I am not anti-vaccination – indeed, I have had two shots of Pfizer injected into my arm! However I completely agree with the Supreme Court’s decision. Regardless of the merits of vaccination or the intention of the mandate, this was government overreach on a grand scale that represented egregious interference in the personal decisions of individuals and in the policies of companies. That said, each company is entitled to set its own policies and standards. Some may choose to increase insurance for the unvaccinated and/or reduce benefits like sick time – which, for example, IKEA has done. Much, of course, depends on the progression of the latest variant. If, as seems to be happening in the UK, it represents a move from pandemic to endemic we can hopefully start to put all of this contentious debate behind us.

Ryan Mathews
BrainTrust
Neil, with all due respect, we could have been over this whole pandemic a year ago if we – or a fairly consistent 40 percent of us at least – hadn’t insisted in confusing personal freedom and public health. Yes, Americans have the right to make individual choices, but not when those choices cost other people their lives and/or livelihoods. Here’s a simple example. I have a Constitutional right to climb down to the bottom of the Grand Canyon and yell, “Fire! Fire! Run!” all I want, but I don’t have the right to do the very same thing in a crowded theater. Or I have “the right” to sit in my living room and chug a quart of over-proof vodka, but I don’t have the right to then get up and drive. There is – agree or disagree with it – a firm overarching principle in American law that uses public safety/health as a pretty clear metric for what behavior is allowed and what behavior isn’t. So, mandating vaccinations in a pandemic isn’t any… Read more »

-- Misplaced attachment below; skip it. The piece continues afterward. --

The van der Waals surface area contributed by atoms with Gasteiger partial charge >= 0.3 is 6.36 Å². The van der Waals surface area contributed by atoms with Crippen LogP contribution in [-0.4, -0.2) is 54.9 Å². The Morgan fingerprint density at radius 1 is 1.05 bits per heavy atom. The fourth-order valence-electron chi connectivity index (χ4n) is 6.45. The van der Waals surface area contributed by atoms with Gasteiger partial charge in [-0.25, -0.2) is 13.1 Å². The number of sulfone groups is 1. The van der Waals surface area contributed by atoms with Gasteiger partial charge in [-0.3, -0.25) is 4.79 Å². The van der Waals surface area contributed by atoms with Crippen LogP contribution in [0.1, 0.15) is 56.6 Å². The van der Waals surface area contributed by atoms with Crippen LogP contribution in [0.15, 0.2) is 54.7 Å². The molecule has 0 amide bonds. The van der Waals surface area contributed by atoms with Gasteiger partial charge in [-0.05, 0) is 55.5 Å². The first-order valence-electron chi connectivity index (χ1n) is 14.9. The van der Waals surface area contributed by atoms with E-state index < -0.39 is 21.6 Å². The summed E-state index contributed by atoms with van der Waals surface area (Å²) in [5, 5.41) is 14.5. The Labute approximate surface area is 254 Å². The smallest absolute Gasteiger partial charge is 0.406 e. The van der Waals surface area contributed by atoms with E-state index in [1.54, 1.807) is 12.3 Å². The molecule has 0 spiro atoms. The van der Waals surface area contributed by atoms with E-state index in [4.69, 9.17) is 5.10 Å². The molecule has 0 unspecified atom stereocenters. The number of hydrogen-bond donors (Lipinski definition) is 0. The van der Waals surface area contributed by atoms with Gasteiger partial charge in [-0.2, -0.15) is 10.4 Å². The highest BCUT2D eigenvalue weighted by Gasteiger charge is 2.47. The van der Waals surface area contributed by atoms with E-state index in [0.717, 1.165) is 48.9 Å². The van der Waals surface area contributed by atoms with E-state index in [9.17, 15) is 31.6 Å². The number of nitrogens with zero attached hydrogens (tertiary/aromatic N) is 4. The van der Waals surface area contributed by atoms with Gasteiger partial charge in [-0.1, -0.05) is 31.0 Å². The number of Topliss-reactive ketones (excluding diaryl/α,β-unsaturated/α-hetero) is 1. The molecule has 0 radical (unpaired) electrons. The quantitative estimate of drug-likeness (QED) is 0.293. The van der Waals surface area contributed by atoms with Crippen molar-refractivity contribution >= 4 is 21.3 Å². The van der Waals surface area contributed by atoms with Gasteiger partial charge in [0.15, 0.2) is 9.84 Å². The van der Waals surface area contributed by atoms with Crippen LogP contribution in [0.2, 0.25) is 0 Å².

Neil Saunders
BrainTrust
Ryan, with equal respect, I completely disagree. First, you cannot say that the pandemic would be over a year ago. No one, including scientists, knows that for certain as we are still learning about the virus and there is a lot we still do not know. Indeed, even in countries like Israel and the UK, where vaccination rates are very high by international standards, the pandemic has not been brought under control and is presenting numerous challenges. Second, vaccinations are very valuable and and they have been excellent at preventing serious illness and death, especially among vulnerable people. However, they do not completely prevent people from catching and spreading Covid — especially with the latest variant. That’s one of the reasons why things like vaccine passports are pretty useless and unreasonable. Third, there is a fundamental difference between you shouting fire or chugging vodka and driving: those are deliberate, conscious actions, by you, which have the potential to cause harm to others and violate their rights. In the case of this pandemic it is the… Read more »
Paula Rosenblum
BrainTrust

Time to get that booster, Neil. We need you around!

Ananda Chakravarty
BrainTrust

Retailers will continue to own this decision and smarter ones will mandate vaccination. Frankly, businesses where the mandate is not enforced will have greater exposure to the virus, an increase in the number of employees taking sick days, increase in concerns for unvaccinated colleagues, and decrease in morale that their business is protected from this awful disease. This is even more pronounced for front line retail workers. From a strictly business sense, this impacts productivity. However this decision should be in the hands of business leaders, not necessarily OSHA. If future variants have increased morbidity, this can become a much more real problem and maybe the federal government should intervene.